Fintech: Remit money with ease

This article first appeared in Personal Wealth, The Edge Malaysia Weekly, on January 29, 2018 - February 04, 2018.
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The remittance of money overseas, from sender to recipient, is inefficient. There is a lack of transparency on transaction costs and a lack of currency options for the parties involved, which could deter potential users of such services.

Senders may anticipate a transaction fee at the point of remittance, but what they do not expect is the possibility of the funds being hit with another transaction charge by the recipient bank, according to InstaRem chief business officer Pratik Gandhi. Furthermore, neither the sender nor the recipient is informed on what the exact charges are before the transaction takes place.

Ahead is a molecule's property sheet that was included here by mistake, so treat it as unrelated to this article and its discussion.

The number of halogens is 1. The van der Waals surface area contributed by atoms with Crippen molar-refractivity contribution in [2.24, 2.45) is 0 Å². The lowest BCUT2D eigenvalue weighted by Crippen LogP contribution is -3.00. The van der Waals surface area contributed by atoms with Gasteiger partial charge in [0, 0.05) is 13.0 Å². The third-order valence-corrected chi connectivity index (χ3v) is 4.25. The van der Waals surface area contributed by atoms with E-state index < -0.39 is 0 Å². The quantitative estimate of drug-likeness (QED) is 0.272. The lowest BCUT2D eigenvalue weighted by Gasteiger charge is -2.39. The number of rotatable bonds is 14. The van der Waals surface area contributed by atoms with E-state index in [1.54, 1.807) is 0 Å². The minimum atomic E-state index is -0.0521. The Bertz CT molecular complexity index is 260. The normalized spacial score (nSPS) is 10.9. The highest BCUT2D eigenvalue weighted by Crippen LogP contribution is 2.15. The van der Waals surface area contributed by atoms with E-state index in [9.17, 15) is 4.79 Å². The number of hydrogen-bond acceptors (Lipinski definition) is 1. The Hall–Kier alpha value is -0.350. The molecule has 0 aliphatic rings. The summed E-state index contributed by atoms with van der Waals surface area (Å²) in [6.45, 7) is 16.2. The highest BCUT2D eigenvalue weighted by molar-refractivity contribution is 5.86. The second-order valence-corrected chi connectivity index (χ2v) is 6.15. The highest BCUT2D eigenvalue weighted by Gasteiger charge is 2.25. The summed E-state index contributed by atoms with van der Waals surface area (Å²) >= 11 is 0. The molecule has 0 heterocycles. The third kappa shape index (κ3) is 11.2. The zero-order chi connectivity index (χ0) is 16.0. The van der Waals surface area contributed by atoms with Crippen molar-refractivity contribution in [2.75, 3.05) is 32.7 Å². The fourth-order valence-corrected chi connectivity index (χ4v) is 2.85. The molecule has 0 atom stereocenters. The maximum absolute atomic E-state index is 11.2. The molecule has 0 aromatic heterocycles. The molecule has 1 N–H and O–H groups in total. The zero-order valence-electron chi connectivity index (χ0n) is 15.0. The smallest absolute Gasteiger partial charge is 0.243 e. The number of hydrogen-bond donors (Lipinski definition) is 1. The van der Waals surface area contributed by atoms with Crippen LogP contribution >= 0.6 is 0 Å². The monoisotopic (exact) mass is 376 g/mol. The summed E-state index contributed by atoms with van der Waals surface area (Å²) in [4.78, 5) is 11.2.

“This is what usually happens with the banks, so you do not really know the exact amount that your beneficiary at the other end is going to receive. And this [hidden cost] will be a continuous issue because you need to keep sending money to that other country, especially if you are a parent sending money to your children studying overseas,” Pratik explains.

These transaction costs can also be very prohibitive, he says, citing a World Bank report on the cost of remittances worldwide. According to the bank’s December 2017 Remittance Prices Worldwide report, the global average transaction costs stood at 7.09% as at the fourth quarter of last year. As for money transfer operators (MTOs), the International MTO Index was 8.23% last quarter, according to the report. Banks were found to be the most expensive type of service provider, with an average transaction cost of 10.44%.

Remittances can also take a long time to clear given that there are built-in processes that need to take place between transacting banks, or between two international MTO branches. The processing time can take up to three or four business days, depending on the financial institution.